The Iraq Treadmill
After a day of top-of-the-fold headlines that the Iraqi military had captured the leader of Al Qaeda in Iraq (and all by themselves, too, see they can police their own country, only not enough for us to leave for the next 100 years), it turns out, and you're not going to believe this, that wasn't true.
Abu Ayyub al-Masri, the head of al Qaeda in Iraq, has not been captured, a senior U.S. military official told CNN on Friday.
Iraqi authorities said Thursday that al-Masri had been captured in Mosul.
U.S. military officials were surprised about the report of Abu Ayyub al-Masri's capture -- first reported by Iraqi media and picked up by The Associated Press. And intelligence officials said they were skeptical, even though Iraqi officials said al-Masri was already in U.S. military custody.
Left unsaid here is how AQI is a marginalized force inside Iraq, and virtually immaterial to the long-term stability of the state. The real problem, based on where military airstrikes are targeted, are those civilians in Baghdad slums.
See, we've been laying siege to Sadr City for the last month, first building walls so the population can't leave and then bombing the hell out of it, forcing a crisis where the population must leave.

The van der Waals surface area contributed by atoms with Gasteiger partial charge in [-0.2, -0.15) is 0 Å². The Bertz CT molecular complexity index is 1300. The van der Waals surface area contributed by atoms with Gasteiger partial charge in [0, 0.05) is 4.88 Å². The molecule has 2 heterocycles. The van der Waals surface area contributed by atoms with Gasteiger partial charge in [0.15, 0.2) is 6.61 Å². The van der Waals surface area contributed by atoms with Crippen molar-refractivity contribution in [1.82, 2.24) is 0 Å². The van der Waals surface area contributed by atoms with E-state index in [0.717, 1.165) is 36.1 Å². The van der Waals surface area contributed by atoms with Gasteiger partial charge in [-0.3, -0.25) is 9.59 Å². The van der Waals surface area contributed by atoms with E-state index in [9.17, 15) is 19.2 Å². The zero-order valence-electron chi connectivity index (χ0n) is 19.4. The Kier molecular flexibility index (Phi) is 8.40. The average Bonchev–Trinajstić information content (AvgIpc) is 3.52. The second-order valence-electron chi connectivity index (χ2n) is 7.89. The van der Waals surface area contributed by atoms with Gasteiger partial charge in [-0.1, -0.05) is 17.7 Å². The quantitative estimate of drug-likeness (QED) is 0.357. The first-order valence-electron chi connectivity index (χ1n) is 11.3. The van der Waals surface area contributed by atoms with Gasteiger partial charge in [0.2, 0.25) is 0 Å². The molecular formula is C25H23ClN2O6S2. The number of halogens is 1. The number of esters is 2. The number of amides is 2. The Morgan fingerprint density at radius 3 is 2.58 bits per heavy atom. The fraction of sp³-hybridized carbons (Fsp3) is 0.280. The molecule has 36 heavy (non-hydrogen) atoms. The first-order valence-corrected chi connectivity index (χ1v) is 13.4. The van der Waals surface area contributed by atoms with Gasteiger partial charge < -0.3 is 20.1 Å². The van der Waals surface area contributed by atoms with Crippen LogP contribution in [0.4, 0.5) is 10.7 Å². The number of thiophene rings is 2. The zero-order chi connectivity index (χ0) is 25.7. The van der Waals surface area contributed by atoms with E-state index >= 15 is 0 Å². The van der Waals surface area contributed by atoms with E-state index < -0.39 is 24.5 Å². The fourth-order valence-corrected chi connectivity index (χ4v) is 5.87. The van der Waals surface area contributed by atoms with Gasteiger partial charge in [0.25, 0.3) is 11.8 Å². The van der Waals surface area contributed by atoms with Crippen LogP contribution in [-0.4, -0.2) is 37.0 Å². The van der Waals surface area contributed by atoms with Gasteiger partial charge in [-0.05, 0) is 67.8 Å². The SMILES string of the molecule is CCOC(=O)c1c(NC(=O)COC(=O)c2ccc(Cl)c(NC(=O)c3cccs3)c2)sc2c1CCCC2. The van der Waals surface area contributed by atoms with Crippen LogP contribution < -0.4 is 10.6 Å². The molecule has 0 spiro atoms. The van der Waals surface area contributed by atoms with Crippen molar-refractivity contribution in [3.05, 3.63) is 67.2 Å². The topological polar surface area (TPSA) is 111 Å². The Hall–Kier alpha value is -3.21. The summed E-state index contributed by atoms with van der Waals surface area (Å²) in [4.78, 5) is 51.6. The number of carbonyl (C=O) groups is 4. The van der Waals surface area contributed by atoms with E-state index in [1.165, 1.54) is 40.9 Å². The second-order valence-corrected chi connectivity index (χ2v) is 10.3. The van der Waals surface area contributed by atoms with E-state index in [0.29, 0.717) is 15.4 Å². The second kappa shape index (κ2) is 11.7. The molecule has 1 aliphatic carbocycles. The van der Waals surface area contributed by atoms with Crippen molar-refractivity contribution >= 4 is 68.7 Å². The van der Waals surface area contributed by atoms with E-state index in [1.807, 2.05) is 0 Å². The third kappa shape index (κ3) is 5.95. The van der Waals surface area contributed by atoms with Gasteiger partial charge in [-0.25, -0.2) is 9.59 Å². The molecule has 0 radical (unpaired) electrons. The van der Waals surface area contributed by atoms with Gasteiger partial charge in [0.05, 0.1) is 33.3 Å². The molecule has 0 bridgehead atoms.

So let's recap the scene: the US military and its Iraqi "allies" are laying siege to a sprawling neighborhood in Baghdad housing roughly 2.5 million Iraqis, launching air strikes, artillery attacks, tank shells and other assorted ordnance, shutting down hospitals and bombing others, cutting off the supply of food and walling off entire sectors of the embattled region, causing a refugee crisis by their actions - and now actually pursuing a policy with the intent of creating a larger refugee crisis!
For what reason: because a majority of residents in these regions support a political movement, and militia, that oppose our presence. Can't have that. Because we have to keep 150,000 troops in Iraq to safeguard the Iraqi people. After all, whose gonna set up the tents in the refugee catch basins we so magnanimously helped set up to receive the overflow from our relentless assault on political movements that would make it harder for us to stay in Iraq. To safeguard the Iraqi people.
Aside from, you know, eliminating American casualties, leaving Iraq would surely reduce Iraqi casualties and the attendant tensions that arise from those casualties. We hear constantly about the consequences of defeat, but they cannot be worse than creating pointless refugee crises in Baghdad. When you're staying in the country just to fight elements who want you to leave the country, there's a kind of circular logic to the whole thing.